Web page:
Saving time is the most precious commodity for shoppers.
Offering lower prices has long been a key tenet retailers employ to drive transactions. Often at a high cost to the bottom line. Get ‘em in the door with a price breaker, and then trade ‘em up to higher priced items or a larger overall basket.
Along with everyday low prices, a bevy of other shopper benefits are generally part of a retailers’ strategic offering- customer service, in-store inventory, product mix, physical locations, and of course, convenience – defined by speed of service, check out, easy experience and the items being in-stock when you want them.
The devastating effect on the down economy is changing most retailer views that price as the lead strategy is simply too costly to play.
Convenience is emerging as the new driver. Convenience is about one-stop shopping rather than a retailers location. Getting much of your shopping list at one location is analogous to a shopping on Amazon.
Take grocery shopping.
No longer the exclusive purview of your favorite or neighborhood super market, there is a growing number of non-traditional entries offering grocery – Wal-Mart and Target, 7/11 and Walgreen’s – have put huge financial pressure on grocery chains that are already challenged by razor-thin margin.
King Retail Solutions (KRS) in conjunction with the University of Arizona conducted a shopper study on where people are purchasing groceries, fresh prepared foods, clothing and services from a non-service provider.
Shoppers were asked where they shopped and what they shopped for over the past 12 months:
- 77% purchased groceries from a store, other than grocery
- 62% bought fresh-prepared meals from a location other than a restaurant
- 57% purchased clothing from a non-apparel provider
- 20% bought services from a non-service provider
All from the non-traditional channels which owned these shoppers exclusively for years.
Which factors drove these shoppers to purchase elsewhere? Immediately following price is convenience and quality.
Shoppers are looking to complete their ‘shopping list’ as easily and efficiently as possible and the availability of products in non-traditional channels is helping to drive this behavior.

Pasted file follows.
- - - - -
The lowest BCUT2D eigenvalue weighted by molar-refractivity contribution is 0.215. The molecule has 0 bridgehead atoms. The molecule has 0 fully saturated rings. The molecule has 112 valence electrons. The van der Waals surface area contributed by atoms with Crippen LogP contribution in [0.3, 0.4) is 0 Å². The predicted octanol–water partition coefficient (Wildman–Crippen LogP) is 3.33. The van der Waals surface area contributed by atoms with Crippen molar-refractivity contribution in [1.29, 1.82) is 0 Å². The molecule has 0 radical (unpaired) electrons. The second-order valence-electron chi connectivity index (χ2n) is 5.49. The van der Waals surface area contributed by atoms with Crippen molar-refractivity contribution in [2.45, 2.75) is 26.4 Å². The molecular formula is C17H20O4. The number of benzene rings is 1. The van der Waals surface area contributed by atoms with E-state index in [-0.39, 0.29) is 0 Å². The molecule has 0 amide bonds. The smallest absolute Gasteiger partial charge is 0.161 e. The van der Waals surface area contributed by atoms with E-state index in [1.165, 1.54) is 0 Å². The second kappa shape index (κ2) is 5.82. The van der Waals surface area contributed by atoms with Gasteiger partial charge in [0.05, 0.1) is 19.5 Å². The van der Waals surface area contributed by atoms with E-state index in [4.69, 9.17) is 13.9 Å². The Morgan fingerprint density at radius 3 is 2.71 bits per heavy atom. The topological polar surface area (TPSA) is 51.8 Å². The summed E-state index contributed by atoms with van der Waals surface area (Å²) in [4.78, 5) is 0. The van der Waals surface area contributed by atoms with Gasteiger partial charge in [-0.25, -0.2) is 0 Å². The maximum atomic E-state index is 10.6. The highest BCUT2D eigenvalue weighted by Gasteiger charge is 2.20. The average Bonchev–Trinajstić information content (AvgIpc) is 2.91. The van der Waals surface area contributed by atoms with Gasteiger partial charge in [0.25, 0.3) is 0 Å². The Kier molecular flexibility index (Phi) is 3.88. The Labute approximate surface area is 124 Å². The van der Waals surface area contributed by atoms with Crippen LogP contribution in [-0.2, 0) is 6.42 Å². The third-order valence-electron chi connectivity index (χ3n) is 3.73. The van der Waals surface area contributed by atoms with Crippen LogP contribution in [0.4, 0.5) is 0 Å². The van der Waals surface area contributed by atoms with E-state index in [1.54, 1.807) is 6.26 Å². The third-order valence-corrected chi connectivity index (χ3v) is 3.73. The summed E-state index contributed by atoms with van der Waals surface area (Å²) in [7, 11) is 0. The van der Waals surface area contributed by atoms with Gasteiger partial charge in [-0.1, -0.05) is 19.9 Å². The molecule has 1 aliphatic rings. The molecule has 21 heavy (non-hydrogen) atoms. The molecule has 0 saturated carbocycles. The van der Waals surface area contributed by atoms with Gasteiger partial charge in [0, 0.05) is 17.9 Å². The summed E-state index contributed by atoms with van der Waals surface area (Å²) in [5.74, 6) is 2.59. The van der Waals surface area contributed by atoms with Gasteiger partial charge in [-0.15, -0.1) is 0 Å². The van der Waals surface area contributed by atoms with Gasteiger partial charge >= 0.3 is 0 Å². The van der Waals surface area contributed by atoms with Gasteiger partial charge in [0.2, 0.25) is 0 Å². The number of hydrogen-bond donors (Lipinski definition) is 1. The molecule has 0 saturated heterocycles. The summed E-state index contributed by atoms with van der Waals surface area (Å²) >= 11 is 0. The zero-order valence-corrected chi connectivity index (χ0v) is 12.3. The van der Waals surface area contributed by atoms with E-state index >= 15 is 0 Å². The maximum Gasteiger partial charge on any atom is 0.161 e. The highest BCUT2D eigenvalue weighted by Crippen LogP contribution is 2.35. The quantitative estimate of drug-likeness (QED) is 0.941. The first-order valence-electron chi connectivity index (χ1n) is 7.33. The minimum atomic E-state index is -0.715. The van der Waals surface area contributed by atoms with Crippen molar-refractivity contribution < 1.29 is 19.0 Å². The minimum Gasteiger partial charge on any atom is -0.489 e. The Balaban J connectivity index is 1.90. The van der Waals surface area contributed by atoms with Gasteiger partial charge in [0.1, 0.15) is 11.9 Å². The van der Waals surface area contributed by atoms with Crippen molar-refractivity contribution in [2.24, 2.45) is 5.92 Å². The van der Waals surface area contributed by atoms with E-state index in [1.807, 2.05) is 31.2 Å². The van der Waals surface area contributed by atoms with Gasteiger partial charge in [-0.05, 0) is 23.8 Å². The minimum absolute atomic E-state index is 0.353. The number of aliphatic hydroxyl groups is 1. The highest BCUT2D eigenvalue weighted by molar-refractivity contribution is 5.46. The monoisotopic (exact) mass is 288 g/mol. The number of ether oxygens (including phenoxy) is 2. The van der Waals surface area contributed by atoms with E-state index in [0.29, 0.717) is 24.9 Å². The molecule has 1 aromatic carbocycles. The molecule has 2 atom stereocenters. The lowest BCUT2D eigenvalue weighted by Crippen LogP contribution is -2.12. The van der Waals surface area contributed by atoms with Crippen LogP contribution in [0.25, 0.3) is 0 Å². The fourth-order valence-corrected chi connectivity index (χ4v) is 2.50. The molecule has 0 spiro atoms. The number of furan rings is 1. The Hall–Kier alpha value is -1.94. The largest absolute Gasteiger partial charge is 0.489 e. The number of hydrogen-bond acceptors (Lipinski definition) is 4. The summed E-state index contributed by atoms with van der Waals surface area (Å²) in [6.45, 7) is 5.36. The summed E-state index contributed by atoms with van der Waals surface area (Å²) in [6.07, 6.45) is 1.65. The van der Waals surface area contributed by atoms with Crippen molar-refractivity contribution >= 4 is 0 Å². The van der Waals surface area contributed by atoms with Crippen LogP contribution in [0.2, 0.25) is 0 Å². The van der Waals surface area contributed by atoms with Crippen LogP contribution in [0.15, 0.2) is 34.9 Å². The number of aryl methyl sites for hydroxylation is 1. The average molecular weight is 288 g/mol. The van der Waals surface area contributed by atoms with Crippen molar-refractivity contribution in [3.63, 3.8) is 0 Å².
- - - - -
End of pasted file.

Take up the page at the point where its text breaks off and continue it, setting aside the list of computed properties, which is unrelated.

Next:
Evidence of this trend is as close as your neighborhood Wal-Mart when grocery purchases account for over 50% of their revenue.
Key Lessons in this shift in spending:
- Shoppers are embracing the blurring of retail offerings driven by convenience of getting more items on their shopping list on the same visit.
- Price isn’t the exclusive driver for those earning $100K to $150K annually. Convenience and selection are more important.
- Millennials are setting a trend and leading the way in purchasing groceries in big box, dollar stores and pharmacy.
- Continuous innovation on the right size format and product mix will keep loyal shoppers, shopping with your brand, on and offline.
The shift to convenience and expanded merchandise offerings is well on its way. What are you doing to be on this fast-moving train?
Lessons to glean from Target’s security breach.
Identity theft is more than frustrating. It hits you to the core about your financial well being. I’ve personally experienced it first hand years ago and today must still approach credit card purchases with special phone authorizations at the moment of transaction.
Target shoppers experienced the horrible and frightening effects of a credit card breach, as hackers inflicted the largest breach on any retailer in history. To date, this event is estimated to have cost the retailer hundreds of millions in lost sales due to the immediate reaction to stop personal credit card usage.
But has this historical breach resulted in notable customer behavior at retailers across America?
Apparently not! According to an Associated Press Gfk poll, only 37% of shoppers are paying more frequently with cash and more surprisingly, only 41% of shoppers have taken Target CEO Greg Steinhafel’s advice to check their credit card statements daily for suspicious activity.
Are American shoppers simply lazy? Have we become a nation of consumers who figure it’s the banks’ problems or Target’s or Neiman Marcus who will bare the brunt of the losses due to hacker success?
We tend to be a nation where big crisis are good for at least a 48 hour news cycle. But in the case of credit card breach, when added to all growing and actual threat of identity theft, cyber crime is becoming a leading concern of retailers and corporations. At a time, when all the trends favor online shopping convenience.
Cyber attacks against large corporations have been widely reported. Last year, more than 450,000 usernames and passwords from Yahoo were published on the web. The hacker group D33Ds Company took responsibility for the breach, explaining it had exploited a basic vulnerability in a Yahoo service to steal the details, exposing the email addresses and passwords of users of Gmail, AOL, Hotmail, Comcast, MSN, and several other email services.(Financier Worldwide.com/ Cyber Crime: A Global threat)
Natalie Burg, in a recent article for Forbes, shared lessons for retailers to be learned from Target’s data breach. Here are her points along with my thoughts.
- Communicate the Problem Immediately – Getting the facts must be accomplished, but the longer the story is lead by news organizations and not the affected company’s management, shoppers will believe what they read or hear.
- Respond to your customers – It is all about maintaining brand loyalty with your customers.